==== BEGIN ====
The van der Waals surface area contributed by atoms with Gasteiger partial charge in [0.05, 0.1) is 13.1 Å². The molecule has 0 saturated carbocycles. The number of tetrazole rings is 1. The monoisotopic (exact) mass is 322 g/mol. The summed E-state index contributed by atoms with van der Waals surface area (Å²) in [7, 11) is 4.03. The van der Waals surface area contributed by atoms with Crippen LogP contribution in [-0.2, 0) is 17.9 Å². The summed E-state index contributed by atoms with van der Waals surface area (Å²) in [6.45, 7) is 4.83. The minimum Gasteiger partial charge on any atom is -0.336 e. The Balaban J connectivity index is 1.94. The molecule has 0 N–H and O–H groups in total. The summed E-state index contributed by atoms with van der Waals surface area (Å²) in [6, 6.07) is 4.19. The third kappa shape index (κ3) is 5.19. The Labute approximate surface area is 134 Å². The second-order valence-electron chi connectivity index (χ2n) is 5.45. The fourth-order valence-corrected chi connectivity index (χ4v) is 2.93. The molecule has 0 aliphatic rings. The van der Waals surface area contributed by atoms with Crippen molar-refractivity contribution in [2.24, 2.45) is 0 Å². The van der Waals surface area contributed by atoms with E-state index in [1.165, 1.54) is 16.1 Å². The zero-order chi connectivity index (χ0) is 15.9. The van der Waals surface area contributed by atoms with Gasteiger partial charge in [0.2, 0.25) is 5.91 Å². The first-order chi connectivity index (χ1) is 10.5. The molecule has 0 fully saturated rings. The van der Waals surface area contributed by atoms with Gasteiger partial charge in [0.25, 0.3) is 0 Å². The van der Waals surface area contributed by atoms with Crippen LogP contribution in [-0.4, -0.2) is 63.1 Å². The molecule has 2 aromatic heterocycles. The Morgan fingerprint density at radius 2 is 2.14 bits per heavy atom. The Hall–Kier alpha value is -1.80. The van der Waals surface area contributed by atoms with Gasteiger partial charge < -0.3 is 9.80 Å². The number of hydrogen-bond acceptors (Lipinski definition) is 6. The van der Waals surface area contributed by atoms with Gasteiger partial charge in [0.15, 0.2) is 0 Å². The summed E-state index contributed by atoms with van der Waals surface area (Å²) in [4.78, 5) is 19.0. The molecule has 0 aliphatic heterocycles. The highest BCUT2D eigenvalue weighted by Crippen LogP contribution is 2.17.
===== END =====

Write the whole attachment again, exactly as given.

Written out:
The van der Waals surface area contributed by atoms with Gasteiger partial charge in [0.05, 0.1) is 13.1 Å². The molecule has 0 saturated carbocycles. The number of tetrazole rings is 1. The monoisotopic (exact) mass is 322 g/mol. The summed E-state index contributed by atoms with van der Waals surface area (Å²) in [7, 11) is 4.03. The van der Waals surface area contributed by atoms with Crippen LogP contribution in [-0.2, 0) is 17.9 Å². The summed E-state index contributed by atoms with van der Waals surface area (Å²) in [6.45, 7) is 4.83. The minimum Gasteiger partial charge on any atom is -0.336 e. The Balaban J connectivity index is 1.94. The molecule has 0 N–H and O–H groups in total. The summed E-state index contributed by atoms with van der Waals surface area (Å²) in [6, 6.07) is 4.19. The third kappa shape index (κ3) is 5.19. The Labute approximate surface area is 134 Å². The second-order valence-electron chi connectivity index (χ2n) is 5.45. The fourth-order valence-corrected chi connectivity index (χ4v) is 2.93. The molecule has 0 aliphatic rings. The van der Waals surface area contributed by atoms with Crippen molar-refractivity contribution in [2.24, 2.45) is 0 Å². The van der Waals surface area contributed by atoms with E-state index in [1.165, 1.54) is 16.1 Å². The zero-order chi connectivity index (χ0) is 15.9. The van der Waals surface area contributed by atoms with Gasteiger partial charge in [0.2, 0.25) is 5.91 Å². The first-order chi connectivity index (χ1) is 10.5. The molecule has 0 fully saturated rings. The van der Waals surface area contributed by atoms with Gasteiger partial charge in [0.25, 0.3) is 0 Å². The van der Waals surface area contributed by atoms with Crippen LogP contribution in [-0.4, -0.2) is 63.1 Å². The molecule has 2 aromatic heterocycles. The Morgan fingerprint density at radius 2 is 2.14 bits per heavy atom. The Hall–Kier alpha value is -1.80. The van der Waals surface area contributed by atoms with Gasteiger partial charge < -0.3 is 9.80 Å². The number of hydrogen-bond acceptors (Lipinski definition) is 6. The van der Waals surface area contributed by atoms with Gasteiger partial charge in [0.15, 0.2) is 0 Å². The summed E-state index contributed by atoms with van der Waals surface area (Å²) in [4.78, 5) is 19.0. The molecule has 0 aliphatic heterocycles. The highest BCUT2D eigenvalue weighted by Crippen LogP contribution is 2.17.